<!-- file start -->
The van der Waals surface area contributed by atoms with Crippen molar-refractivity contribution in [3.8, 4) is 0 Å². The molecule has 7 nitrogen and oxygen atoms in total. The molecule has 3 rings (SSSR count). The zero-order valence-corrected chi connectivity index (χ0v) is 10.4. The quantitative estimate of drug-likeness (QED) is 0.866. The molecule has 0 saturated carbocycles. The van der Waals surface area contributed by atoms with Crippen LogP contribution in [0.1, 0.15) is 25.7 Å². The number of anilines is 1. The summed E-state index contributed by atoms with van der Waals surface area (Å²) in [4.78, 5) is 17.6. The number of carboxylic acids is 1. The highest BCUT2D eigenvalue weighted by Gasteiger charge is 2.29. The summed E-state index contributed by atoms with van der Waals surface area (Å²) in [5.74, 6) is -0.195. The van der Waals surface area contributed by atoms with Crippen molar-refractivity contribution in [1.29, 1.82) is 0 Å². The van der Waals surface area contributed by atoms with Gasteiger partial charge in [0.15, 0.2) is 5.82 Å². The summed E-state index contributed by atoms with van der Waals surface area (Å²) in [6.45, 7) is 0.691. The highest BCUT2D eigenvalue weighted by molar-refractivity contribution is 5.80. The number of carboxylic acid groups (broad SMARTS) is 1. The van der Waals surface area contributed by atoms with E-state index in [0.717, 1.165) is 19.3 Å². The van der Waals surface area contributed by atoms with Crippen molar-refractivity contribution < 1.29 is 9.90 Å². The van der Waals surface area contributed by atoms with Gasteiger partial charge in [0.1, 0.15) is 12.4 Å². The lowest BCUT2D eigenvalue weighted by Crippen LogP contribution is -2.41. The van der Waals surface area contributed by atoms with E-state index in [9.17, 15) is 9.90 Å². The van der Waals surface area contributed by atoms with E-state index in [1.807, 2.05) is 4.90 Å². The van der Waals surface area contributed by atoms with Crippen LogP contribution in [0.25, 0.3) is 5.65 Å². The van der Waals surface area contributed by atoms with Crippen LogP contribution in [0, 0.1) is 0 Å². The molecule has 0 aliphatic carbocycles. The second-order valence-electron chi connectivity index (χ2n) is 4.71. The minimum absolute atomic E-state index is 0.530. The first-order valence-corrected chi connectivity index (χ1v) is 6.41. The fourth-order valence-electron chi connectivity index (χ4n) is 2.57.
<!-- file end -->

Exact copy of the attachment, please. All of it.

The van der Waals surface area contributed by atoms with Crippen molar-refractivity contribution in [3.8, 4) is 0 Å². The molecule has 7 nitrogen and oxygen atoms in total. The molecule has 3 rings (SSSR count). The zero-order valence-corrected chi connectivity index (χ0v) is 10.4. The quantitative estimate of drug-likeness (QED) is 0.866. The molecule has 0 saturated carbocycles. The van der Waals surface area contributed by atoms with Crippen LogP contribution in [0.1, 0.15) is 25.7 Å². The number of anilines is 1. The summed E-state index contributed by atoms with van der Waals surface area (Å²) in [4.78, 5) is 17.6. The number of carboxylic acids is 1. The highest BCUT2D eigenvalue weighted by Gasteiger charge is 2.29. The summed E-state index contributed by atoms with van der Waals surface area (Å²) in [5.74, 6) is -0.195. The van der Waals surface area contributed by atoms with Crippen molar-refractivity contribution in [1.29, 1.82) is 0 Å². The van der Waals surface area contributed by atoms with Gasteiger partial charge in [0.15, 0.2) is 5.82 Å². The summed E-state index contributed by atoms with van der Waals surface area (Å²) in [6.45, 7) is 0.691. The highest BCUT2D eigenvalue weighted by molar-refractivity contribution is 5.80. The number of carboxylic acid groups (broad SMARTS) is 1. The van der Waals surface area contributed by atoms with E-state index in [0.717, 1.165) is 19.3 Å². The van der Waals surface area contributed by atoms with Crippen molar-refractivity contribution < 1.29 is 9.90 Å². The van der Waals surface area contributed by atoms with Gasteiger partial charge in [0.1, 0.15) is 12.4 Å². The lowest BCUT2D eigenvalue weighted by Crippen LogP contribution is -2.41. The van der Waals surface area contributed by atoms with E-state index in [9.17, 15) is 9.90 Å². The van der Waals surface area contributed by atoms with E-state index in [1.807, 2.05) is 4.90 Å². The van der Waals surface area contributed by atoms with Crippen LogP contribution in [0.25, 0.3) is 5.65 Å². The van der Waals surface area contributed by atoms with Crippen LogP contribution in [0, 0.1) is 0 Å². The molecule has 0 aliphatic carbocycles. The second-order valence-electron chi connectivity index (χ2n) is 4.71. The minimum absolute atomic E-state index is 0.530. The first-order valence-corrected chi connectivity index (χ1v) is 6.41. The fourth-order valence-electron chi connectivity index (χ4n) is 2.57.